June reading

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  • Love in the Present Tense by Catherine Ryan Hyde.  Skillfully told through the eyes of three different characters, it lays
    out the life of Leonard, a sweet boy who befriended his neighbour,
    Mitch, just shortly before his mother (Pearl) drops her son at that
    very doorstep never to return.  While Pearl’s disappearance maintains
    an air of mystery throughout, the focus of the book moves into deeper
    areas as Leonard and Mitch grow together and form a bond that can never
    be rivaled.  Leonard is an irresistible character from the time we meet
    him at the age of five, straight through to the closing pages.  His
    beauty and insight into life and the world around him are wonderfully
    thought provoking and awe inspiring.  Challenging our beliefs in love
    and death and the relationship the two
    have, this novel is an emotional voyage I’d recommend to any reader
  • Shopaholic & Baby by Sophie Kinsella.  Exactly what you’d expect if you can imagine Becky Brandon (née Bloomwood) giving birth.  I’m thinking that this series is done.  Or it should be.  Avoid it unless, like me, you can’t resist.
  • The King of Methlehem by Mark Lindquist.  Dude’s a lawyer, he wears a suit in every photo I’ve ever seen, he’s hot and he writes a damn good novel.  The authour of one of my favourite books ever just released his new work that is set in the Tacoma/Pierce County area of Washington State, where he is the trial team chief of the drug unit
    for the prosecuting attorney, and focuses on the dire state of the
    community as a result of widespread production and use of crystal meth.  It’s creepy in the exposure it gives to the issue and the lifestyle, but it’s still a great read and one I totally recommend.
  • My Horizontal Life: A Collection of One-Night Stands by Chelsea Handler.  Remember when I was feeling the love for her a few months ago?  That was nothing.  Six hours it took me to get through this and I only lasted that long because I spent so much time laughing out loud.  The onyl downside was that it made me feel like I’d really squandered my youth on things like monogamy and relationships.  What was I thinking?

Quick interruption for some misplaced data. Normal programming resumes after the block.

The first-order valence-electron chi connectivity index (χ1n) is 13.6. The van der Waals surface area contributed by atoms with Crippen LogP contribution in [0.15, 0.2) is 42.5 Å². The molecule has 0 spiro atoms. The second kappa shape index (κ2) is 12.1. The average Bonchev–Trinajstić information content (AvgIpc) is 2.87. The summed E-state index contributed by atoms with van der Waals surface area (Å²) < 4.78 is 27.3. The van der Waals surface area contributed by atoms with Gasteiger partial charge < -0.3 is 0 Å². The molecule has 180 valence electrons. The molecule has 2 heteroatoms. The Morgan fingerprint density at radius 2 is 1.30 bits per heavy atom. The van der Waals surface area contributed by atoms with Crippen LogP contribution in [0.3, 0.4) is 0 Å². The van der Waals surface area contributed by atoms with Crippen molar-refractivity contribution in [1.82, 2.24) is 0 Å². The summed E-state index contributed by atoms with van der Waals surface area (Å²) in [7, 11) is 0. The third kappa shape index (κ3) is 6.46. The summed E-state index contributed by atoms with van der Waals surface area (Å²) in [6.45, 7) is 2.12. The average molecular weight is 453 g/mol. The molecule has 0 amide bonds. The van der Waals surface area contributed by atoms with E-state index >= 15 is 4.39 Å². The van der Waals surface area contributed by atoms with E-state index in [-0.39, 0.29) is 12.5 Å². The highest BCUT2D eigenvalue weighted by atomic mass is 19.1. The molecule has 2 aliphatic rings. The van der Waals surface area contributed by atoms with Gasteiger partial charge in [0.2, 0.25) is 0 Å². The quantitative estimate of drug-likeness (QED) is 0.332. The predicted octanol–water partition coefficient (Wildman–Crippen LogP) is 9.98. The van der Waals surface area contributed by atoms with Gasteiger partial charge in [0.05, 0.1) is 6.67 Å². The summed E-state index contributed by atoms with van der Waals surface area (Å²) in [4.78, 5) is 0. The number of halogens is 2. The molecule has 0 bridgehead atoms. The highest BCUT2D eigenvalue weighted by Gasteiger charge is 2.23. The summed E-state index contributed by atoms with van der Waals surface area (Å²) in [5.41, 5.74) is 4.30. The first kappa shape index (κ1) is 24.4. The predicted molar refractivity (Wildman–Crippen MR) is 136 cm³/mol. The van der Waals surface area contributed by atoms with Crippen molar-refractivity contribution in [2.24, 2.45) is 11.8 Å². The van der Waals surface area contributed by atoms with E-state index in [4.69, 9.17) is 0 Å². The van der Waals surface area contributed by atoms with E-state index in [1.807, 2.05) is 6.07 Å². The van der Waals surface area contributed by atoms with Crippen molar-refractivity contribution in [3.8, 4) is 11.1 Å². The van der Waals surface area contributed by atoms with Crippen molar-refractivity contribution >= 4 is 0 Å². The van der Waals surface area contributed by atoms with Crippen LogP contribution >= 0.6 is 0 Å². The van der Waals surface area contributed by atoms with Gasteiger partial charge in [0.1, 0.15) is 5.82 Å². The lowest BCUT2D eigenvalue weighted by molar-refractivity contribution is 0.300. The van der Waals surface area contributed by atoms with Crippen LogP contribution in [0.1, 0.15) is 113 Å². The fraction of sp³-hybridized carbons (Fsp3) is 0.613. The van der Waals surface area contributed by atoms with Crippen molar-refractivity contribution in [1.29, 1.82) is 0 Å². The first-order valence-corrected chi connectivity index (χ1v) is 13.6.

• Cracked: Putting Broken Lives Together Again by Dr. Drew Pinsky.  I gained a lot of respect for Dr. Drew after reading how passionate he is in caring for the patients that come in and out of the addiction rehab clinic he runs in SoCal.  I learned a lot through reading his stories, but I prefer my Pinksy with a little Carolla on the side.
  • Postcards From Berlin by Margaret Leroy.  I chose this based on its title and cover.  I was lucky because it’s actually a great story.  In pushing to help her young daughter recover from an undiagnosable long-term illness, Catriona’s passion and insistence is turned against her when the doctors accuse her of being the cause of all her daughter’s issues.  Woven with several different plot lines, Leroy does a great job of keeping a lot of balls in the air throughout the book.
  • Queen of Babble by Meg Cabot.  Cute and a little funny, the story kept me in it because I could picture the French countryside that was being described.  It felt like it was geared for an audience younger than I am, but I guess that’s no shock since Cabot made her way into the book world by writing children’s books.  It’s exactly what you should expect out of chick lit, I think I’m just done with the bumbling heroine for a while.  It’s starting to get to me.
  • Gatsby’s Girl by Caroline Preston.  This was the real highlight of my month.  Gatsby’s Girl was inspired by letters shared between F. Scott Fitzgerald and the woman he referred to as the first one he ever loved and upon whom he based a lot of his female characters.  Not only was the story engaging, Preston’s writing is often like poetry in its beauty and the accounts of Fitzgerald left me wanting to know a lot more about him.  It appealed to me romantically, humanistically, educationally and in the end left me feeling entirely satisfied. 


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2 Responses to “June reading”

  1. Vegas Princess Says:

    I love the Shopaholic series and recently got this latest one…now I am hoping I am not disappointed. I also love Meg Cabot and picked up her latest too. Now I must add the horizantal life book too because it sounds really interesting. I still like to read fluffin the summer…a carry over from high school when I would untangle my mind from school books with trashy chick lit.

  2. SherBears Says:

    Interesting variety. Totally agree with you about Shopaholic. I think that those who love the series will be happy, but I was never in love. I wanted to see if Becky ever grew up. She has moments, but overall, doesn’t. I’m adding Love in the Present Tense and Gatsby’s Girl to my TBR list. Thanks so much for being the dealer to my addiction!

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